The killing of Lipolelo Thabane tarnishes the UN’s congratulations on a peaceful election sent to Lesotho on June 8th. Since the incident, neighbouring South Africa has called for calm in the country. Lesotho is fully surrounded by South Africa, and any instability in the small kingdom would effectively become an internal problem for South Africa as well, especially if a humanitarian exodus and / or conflict emerges. The fact that Lesotho is divided between the largely pro-Thabane capital and north and pro-Mosisili south adds another destabilizing dimension to the mix.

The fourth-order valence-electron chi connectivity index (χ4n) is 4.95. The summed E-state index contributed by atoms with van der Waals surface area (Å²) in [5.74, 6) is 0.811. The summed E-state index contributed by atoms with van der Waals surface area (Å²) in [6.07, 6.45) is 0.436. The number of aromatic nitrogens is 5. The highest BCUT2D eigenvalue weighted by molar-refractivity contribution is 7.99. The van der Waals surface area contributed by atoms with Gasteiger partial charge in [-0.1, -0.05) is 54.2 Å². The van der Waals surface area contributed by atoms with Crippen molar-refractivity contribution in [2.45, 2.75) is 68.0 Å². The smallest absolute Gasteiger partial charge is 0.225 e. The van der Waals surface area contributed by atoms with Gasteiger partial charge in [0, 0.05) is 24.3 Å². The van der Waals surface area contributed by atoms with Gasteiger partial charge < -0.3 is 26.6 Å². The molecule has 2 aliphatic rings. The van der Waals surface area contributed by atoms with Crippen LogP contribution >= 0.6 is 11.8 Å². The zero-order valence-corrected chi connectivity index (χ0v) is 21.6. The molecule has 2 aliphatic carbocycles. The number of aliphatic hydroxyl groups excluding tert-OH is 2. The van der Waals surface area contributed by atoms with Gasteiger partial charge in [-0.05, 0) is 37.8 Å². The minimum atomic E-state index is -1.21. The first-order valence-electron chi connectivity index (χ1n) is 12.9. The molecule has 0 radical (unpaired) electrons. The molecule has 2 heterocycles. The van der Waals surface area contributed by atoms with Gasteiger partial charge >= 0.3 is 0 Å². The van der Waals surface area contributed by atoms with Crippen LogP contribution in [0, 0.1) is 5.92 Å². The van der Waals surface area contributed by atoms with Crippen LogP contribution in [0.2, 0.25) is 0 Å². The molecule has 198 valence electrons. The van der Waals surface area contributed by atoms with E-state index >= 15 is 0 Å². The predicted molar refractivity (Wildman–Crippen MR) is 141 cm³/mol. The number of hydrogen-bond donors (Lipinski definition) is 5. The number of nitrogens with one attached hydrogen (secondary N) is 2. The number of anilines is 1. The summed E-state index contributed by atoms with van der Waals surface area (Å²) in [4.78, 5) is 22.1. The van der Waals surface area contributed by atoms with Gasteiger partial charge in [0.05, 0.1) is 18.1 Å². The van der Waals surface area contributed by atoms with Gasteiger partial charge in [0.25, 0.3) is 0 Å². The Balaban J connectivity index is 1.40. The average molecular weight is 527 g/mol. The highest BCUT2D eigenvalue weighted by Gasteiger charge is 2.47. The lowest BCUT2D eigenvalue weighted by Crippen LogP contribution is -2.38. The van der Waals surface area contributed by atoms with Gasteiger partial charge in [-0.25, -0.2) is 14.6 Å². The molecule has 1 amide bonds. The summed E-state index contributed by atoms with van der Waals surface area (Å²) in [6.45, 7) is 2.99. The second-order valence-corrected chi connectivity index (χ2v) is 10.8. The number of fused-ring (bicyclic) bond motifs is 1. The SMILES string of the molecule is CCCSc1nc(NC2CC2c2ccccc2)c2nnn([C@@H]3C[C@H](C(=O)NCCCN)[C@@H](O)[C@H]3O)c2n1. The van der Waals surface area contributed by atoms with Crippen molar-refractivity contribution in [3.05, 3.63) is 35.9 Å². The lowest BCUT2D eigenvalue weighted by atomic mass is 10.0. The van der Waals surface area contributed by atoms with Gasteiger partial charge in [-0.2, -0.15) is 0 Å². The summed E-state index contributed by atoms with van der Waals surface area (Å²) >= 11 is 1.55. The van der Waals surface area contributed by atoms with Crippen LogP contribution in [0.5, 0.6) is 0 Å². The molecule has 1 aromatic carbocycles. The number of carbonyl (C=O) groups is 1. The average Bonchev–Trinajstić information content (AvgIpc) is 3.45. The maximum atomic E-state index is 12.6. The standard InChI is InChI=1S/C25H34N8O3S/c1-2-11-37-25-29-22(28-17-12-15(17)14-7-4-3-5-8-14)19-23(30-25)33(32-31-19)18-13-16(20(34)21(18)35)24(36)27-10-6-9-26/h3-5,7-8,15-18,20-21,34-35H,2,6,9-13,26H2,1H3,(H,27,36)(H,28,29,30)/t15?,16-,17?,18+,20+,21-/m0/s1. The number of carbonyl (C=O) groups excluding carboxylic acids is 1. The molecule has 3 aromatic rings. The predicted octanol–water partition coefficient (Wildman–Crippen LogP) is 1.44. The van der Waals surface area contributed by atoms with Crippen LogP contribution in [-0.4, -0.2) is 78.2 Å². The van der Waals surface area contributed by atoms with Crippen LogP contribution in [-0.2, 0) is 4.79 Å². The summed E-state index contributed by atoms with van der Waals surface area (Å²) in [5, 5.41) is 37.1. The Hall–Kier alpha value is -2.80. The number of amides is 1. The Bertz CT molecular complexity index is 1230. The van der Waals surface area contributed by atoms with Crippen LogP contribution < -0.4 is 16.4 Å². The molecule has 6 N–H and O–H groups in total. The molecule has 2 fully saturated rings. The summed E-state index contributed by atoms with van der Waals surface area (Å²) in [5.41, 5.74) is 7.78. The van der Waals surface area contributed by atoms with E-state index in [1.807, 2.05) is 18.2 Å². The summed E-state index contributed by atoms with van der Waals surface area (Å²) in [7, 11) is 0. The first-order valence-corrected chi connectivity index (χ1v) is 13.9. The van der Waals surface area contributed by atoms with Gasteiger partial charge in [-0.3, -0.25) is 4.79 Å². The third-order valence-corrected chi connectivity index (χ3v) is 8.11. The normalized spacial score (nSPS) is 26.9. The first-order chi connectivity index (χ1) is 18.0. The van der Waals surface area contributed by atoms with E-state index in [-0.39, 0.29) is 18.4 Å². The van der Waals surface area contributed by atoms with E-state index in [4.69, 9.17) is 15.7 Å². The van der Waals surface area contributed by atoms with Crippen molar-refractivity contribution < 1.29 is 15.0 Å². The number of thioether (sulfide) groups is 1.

Consequently, South Africa has made it clear that it will not tolerate any threats to the transition of power and Lesotho’s stability. International relations and cooperation minister Maite Nkoana-Mashabane stated that “not in any corner of our [Southern African Development Community] not in any corner of our continent will we ever tolerate a military coup […] So on the coup thing, I think it is clear as [daylight] we will not allow it to happen, not in our backyard. That’s not a threat; it’s just the way it is.” South Africa’s deputy president, Cyril Ramaphosa is to attend Thabane’s inauguration on June 16th, accompanied by a substantial security detail, whose presence is in part to ensure that the event runs smoothly. Mosisili expressed his distrust of Ramaphosa in 2015, due to his ties with outgoing deputy prime minister Mothetjoa Metsing, highlighting the kinds of internal divisions within the former regime that saw the coalition fall apart.